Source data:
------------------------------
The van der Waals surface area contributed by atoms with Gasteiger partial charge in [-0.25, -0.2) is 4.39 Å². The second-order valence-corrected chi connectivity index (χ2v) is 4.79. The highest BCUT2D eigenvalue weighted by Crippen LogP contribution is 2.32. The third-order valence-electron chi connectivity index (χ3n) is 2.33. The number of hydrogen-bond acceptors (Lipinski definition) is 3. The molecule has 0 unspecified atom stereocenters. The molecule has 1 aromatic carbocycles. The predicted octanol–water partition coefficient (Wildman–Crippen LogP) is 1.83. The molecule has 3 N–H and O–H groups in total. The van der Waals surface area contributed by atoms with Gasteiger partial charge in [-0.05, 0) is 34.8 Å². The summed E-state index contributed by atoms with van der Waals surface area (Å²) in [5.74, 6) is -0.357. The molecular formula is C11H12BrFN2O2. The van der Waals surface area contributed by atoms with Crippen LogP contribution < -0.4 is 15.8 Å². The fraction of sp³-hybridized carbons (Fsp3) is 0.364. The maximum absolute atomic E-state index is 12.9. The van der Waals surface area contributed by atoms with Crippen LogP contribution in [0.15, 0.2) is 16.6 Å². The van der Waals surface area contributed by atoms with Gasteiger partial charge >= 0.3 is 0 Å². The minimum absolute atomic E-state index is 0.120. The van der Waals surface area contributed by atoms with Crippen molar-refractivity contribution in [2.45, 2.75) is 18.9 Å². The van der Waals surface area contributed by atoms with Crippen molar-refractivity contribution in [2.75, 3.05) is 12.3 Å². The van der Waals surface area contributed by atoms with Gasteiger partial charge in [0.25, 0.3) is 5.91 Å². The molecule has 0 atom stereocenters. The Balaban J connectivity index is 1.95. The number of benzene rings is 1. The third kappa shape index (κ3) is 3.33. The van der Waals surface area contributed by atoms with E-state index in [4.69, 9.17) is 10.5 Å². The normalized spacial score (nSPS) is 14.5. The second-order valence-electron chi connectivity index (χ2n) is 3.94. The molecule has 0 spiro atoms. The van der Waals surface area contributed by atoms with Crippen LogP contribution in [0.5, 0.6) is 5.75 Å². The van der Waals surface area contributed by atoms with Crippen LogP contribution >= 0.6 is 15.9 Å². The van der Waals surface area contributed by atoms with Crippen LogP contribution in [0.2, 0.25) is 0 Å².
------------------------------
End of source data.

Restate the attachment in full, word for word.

The van der Waals surface area contributed by atoms with Gasteiger partial charge in [-0.25, -0.2) is 4.39 Å². The second-order valence-corrected chi connectivity index (χ2v) is 4.79. The highest BCUT2D eigenvalue weighted by Crippen LogP contribution is 2.32. The third-order valence-electron chi connectivity index (χ3n) is 2.33. The number of hydrogen-bond acceptors (Lipinski definition) is 3. The molecule has 0 unspecified atom stereocenters. The molecule has 1 aromatic carbocycles. The predicted octanol–water partition coefficient (Wildman–Crippen LogP) is 1.83. The molecule has 3 N–H and O–H groups in total. The van der Waals surface area contributed by atoms with Gasteiger partial charge in [-0.05, 0) is 34.8 Å². The summed E-state index contributed by atoms with van der Waals surface area (Å²) in [5.74, 6) is -0.357. The molecular formula is C11H12BrFN2O2. The van der Waals surface area contributed by atoms with Crippen LogP contribution < -0.4 is 15.8 Å². The fraction of sp³-hybridized carbons (Fsp3) is 0.364. The maximum absolute atomic E-state index is 12.9. The van der Waals surface area contributed by atoms with Crippen LogP contribution in [0.15, 0.2) is 16.6 Å². The van der Waals surface area contributed by atoms with Gasteiger partial charge >= 0.3 is 0 Å². The minimum absolute atomic E-state index is 0.120. The van der Waals surface area contributed by atoms with Crippen molar-refractivity contribution in [2.45, 2.75) is 18.9 Å². The van der Waals surface area contributed by atoms with Crippen molar-refractivity contribution in [2.75, 3.05) is 12.3 Å². The van der Waals surface area contributed by atoms with Gasteiger partial charge in [0.25, 0.3) is 5.91 Å². The molecule has 0 atom stereocenters. The Balaban J connectivity index is 1.95. The number of benzene rings is 1. The third kappa shape index (κ3) is 3.33. The van der Waals surface area contributed by atoms with E-state index in [4.69, 9.17) is 10.5 Å². The normalized spacial score (nSPS) is 14.5. The second-order valence-electron chi connectivity index (χ2n) is 3.94. The molecule has 0 spiro atoms. The van der Waals surface area contributed by atoms with Crippen LogP contribution in [0.5, 0.6) is 5.75 Å². The van der Waals surface area contributed by atoms with Crippen LogP contribution >= 0.6 is 15.9 Å². The van der Waals surface area contributed by atoms with Crippen LogP contribution in [0.2, 0.25) is 0 Å².